Maguncia t1_jan32ge wrote

That's purchasing power, not PPP ("purchasing power parity") i.e. the cost of living adjustment used to convert income into purchasing power. Regardless, the initial statement is true - the reason that Switzerland's minimum wage would theoretically be lower is that it has a high cost of living, and thus its purchasing power is lower than its income.


Maguncia t1_j7gwue7 wrote

Weird take. I'd never heard the song, and I've never heard of the artist, but after listening to it, it sounds standard to the point of being derivative. Weird to single it out for song of the year, also, but I don't get how it could be "worst" when it sounds exactly like 100 other top 40 songs, and there are so many totally grating, unpleasant songs (including some of the other nominations, probably).


Maguncia t1_ivzyn65 wrote

I mean, every time the price the buy real estate rises, fewer people can afford it - that's just a truism. Not sure what logical step is eluding you. Fewer people can move there, more people have to emigrate, more people have to rent instead of buy, more people have to live with their parents.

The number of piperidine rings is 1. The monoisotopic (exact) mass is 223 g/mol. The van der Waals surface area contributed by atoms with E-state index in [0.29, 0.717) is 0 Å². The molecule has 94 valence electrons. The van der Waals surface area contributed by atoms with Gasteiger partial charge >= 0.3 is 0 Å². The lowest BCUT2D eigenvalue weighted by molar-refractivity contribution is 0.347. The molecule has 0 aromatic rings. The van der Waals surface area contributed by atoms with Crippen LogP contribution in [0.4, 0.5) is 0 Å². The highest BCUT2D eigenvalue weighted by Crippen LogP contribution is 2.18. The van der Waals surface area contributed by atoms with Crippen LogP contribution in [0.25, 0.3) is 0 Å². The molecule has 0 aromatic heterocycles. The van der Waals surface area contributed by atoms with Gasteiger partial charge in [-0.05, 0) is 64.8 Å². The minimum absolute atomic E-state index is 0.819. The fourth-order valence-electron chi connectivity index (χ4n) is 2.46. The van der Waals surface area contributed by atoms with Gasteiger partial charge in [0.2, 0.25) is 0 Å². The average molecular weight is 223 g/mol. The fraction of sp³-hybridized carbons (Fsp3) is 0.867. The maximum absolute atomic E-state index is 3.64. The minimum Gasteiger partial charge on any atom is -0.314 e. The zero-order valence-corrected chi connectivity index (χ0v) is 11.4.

Maguncia t1_ivzxdhe wrote

People care about housing cost, not land value. A limited upzoning on a few plots will make those plots of land more valuable because there is a scarcity of developable land. Individual housing units will still become cheaper, though, since supply will increase (obviously a developer will not be able to sell the new units on upzoned land above the market, and they will provide competition to existing single-family homes). A large-scale upzoning will remove that scarcity, and land prices won't change nearly as much, except in truly prime locations that were very underzoned for some reason. Marginal land on the periphery (outer suburbs, exurbs) will lose a lot of value, since people are no longer squeezed all the way out there. Individual units will become significantly cheaper everywhere, of course.